Sadie, did I say she's a girl? and I ran around wrestling and grabbing noses and smelling tails. Then we had some real fun. We played keep away with some of my toys. Sadie carried a squeaker in her mouth, daring me to take it. Then, she'd chase me. The funny part was when I ran under a low table and she couldn't get under it. (I learned that from when the cat runs from me.) Then we took a play rope and grabbed it out of each other's mouth. Finally I ran out the dog door and Sadie had to work really hard to get through it. We played in the snow for a while, then I went inside to get warm.

The woman visitor kept taking our pictures and saying how beautiful I am. Mr.K (the cat) was up on the counter by his food bowl, and he kept making insulting remarks that the people couldn't hear. I'll get him for it later.When the visitors had to leave, they put Sadie's leash on again and walked to their pickup. The boss put my leash on me, but I bit it in two, then he held my collar while we watched them drive away. I heard the lady invite us to come to their house so we dogs could have another play day. Not right away, but in a couple of weeks after Sadie recovers from some female surgery she's having next week. 'Bye for now.

Betty and I always enjoy discussing art and language and books and have Show-and-Tell. I hadn't taken anything today, but she shared with me several items. We mourned the demise of the English language, she loaned me a novel and book of puzzles, we took lots of photos of the dogs, and talked about flowers.

Charlie and I thought we'd better head home. The sun was setting over the snow-covered prairie, with the frosted cedar trees in the distance along the creek. First we saw one deer, then a couple more, and this continued all the way home. The clouds spread the golden orange glow of the sun across the horizon, and we watched three deer bound over several fences. I thought to myself, "Watching deer float so gracefully like that is one of my greatest joys!" I said to Charlie:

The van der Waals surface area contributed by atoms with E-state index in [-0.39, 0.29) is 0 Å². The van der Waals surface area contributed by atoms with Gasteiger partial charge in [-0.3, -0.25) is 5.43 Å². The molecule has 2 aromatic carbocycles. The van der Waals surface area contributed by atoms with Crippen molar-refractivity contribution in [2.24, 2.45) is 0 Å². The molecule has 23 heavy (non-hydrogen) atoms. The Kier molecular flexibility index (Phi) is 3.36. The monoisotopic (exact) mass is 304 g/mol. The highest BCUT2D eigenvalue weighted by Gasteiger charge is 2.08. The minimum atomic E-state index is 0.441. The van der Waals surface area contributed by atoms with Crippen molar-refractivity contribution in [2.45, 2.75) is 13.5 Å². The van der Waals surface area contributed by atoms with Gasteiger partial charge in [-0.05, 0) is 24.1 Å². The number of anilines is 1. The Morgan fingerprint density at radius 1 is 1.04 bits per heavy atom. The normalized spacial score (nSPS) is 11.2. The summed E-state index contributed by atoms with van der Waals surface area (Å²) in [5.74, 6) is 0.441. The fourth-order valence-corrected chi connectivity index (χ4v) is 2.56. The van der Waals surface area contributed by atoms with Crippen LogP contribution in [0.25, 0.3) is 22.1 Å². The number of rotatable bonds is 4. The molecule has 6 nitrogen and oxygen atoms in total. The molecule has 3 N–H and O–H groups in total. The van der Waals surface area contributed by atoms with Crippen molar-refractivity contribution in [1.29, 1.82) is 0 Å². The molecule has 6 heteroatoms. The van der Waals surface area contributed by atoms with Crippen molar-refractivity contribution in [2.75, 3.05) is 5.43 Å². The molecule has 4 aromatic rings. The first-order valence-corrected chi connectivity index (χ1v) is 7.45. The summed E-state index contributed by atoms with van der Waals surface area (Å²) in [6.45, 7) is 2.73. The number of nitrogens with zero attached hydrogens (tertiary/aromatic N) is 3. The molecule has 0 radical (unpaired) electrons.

"I still have to pinch myself sometimes to realize I actually live here, in this beautiful country." (Flint Hills of Kansas I used to drive the turnpike from Topeka to Wichita and wished I knew someone who lived here just so I could get off the highway and drive around the area.

Then one day I did just that, even though I did not know anyone here. Two weeks later I was actually doing a retreat on a ranch, and after that experience I knew I had to get back here on a regular basis—but could not imagine it happening. Lo and behold, less than six months afterward I was offered an opportunity I could not pass up, even though it meant leaving a fairly secure, well-paying job that I didn't particularly like any more. The rest, as they say, is history. I really felt I had come "home" when I drove into that ranch driveway, surrounded by the russet waves of tall grass. FYI, there is almost no native tallgrass prairie left in the world, and most of it is right here, surrounding me.

Well, that's it for now. I have lots to talk about, but it will have to wait until next time....and I definitely want to comment on that novel Betty loaned me because it's now added to my "all-time favorite reads." Until then....